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MSS. Brit. Emp. S. 18 / C128-61
Paris 21 March 1879
My dear Mr Chesson,
Up to the middle of February our missionaries had not the slightest idea that there was a prospect of a Basuto rising. The tribe had been much surprised and grieved when it was announced that government intended to disarm them, but seeing that the plan was not carried out and that it was no more spoken of, they began to feel reassured. The only cause of uneasiness was the case of Morosi, an ancient vassal of Moshesh, the headman of the Baputis, a mixture of Basutos and cafers, living on the south south east border of the country, a rather independent set as is generally the case on the extreme frontiers. One of Morosi’s sons having stolen horses (I don’t know whether it was from colonists or other natives) had been sentenced to 4 years of convict labour by the English magistrate of the district. Morosi, with the assistance of the gaoler let his son escape and refused to deliver him up when summoned to do so by the magistrate. The matter took then a serious aspect, which here in Europe has appeared still more ominous from the newspapers making no distinction between Morosi’s clan and the Basuto people properly so called.
On the 12 February, my son Dr. Casalis wrote to me as follows:
‘Tout le pays est fort tranquille. Mr Griffith (the head magistrate of all Basutoland) est venue la semaine derniere faire visite a Letsie (the eldest son and successor of Moshesh). Il a pause une nuit ches nous et nous a assure qu il n’avout jamous ete plus satisfait qu en cette occasion des sentiments de loyaute des Basoutos. Il a demande a Letsie de vegler l’affaire de Morosi et le vieng chef a envoye des menagen a cet effet.’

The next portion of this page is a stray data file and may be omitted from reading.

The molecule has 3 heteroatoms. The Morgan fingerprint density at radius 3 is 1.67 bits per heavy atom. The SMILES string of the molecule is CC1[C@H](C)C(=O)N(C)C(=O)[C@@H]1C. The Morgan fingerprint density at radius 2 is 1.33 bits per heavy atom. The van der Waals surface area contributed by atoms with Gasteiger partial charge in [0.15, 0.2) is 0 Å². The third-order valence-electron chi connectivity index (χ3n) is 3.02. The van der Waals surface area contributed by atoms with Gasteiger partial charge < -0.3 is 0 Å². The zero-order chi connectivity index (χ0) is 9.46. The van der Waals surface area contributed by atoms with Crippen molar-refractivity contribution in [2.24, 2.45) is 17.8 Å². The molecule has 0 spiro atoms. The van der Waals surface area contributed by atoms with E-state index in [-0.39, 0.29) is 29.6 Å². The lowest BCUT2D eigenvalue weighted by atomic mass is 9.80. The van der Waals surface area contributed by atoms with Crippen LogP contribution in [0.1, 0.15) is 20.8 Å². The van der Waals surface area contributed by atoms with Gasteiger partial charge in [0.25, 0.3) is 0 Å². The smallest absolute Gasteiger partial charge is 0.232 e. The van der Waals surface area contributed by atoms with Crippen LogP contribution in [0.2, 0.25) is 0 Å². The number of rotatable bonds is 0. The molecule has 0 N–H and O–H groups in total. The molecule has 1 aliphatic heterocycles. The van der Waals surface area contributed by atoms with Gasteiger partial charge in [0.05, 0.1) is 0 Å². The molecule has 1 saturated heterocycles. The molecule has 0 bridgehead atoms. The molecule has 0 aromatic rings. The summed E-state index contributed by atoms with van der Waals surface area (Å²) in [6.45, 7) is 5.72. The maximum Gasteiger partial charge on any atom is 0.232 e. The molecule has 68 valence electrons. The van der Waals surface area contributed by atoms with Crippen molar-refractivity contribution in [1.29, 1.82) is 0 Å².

[Google translate: The whole country is very peaceful. Mr Griffith (the head magistrate of all Basutoland) came last week to visit Letsie (the eldest son and successor of Moshesh). He took a break one night with us and assured us that he was never more satisfied than on this occasion with the feelings of loyalty of the Basoutos. He asked Letsie to take care of the Morosi case and the old boss sent messages to this effect.]
I read today in the Galignam’s Messenger: ‘A body of Basutos around the Telle on the 8th inst (March) stole two horses and fired on the colonial forces. They were however put to rout and lost twenty men killed and wounded. Mr Griffith with 2000 loyal Basutos arrived immediately after this encounter.’
This is without the slightest doubt the issue of Morosi’s affair, for he lives near the river Telle, or rather Tele. Next mail will, I think, bring letters of our missionaries explaining how it is that the interference of Letsie has not had for effect to make the hostilities impossible. But the dispatch proves that the Basutos as a people and their paramount chief Letsie remain loyal and faithful to the English government; otherwise Mr Griffith could not have had at a moment’s notice 2000 Basuto supporters at his disposal.
I am perfectly convinced that the only means of bringing to a speedy and safe issue the fearful crisis through which South Africa is passing, is to show confidence in the tribes who have given proofs of loyalty and of their desire to improve their conditions in peace by instruction and work. In that respect none can be compared to the Basutos.
Believe me, dear Mr Chesson,
26 rue des Posses Saint Jacques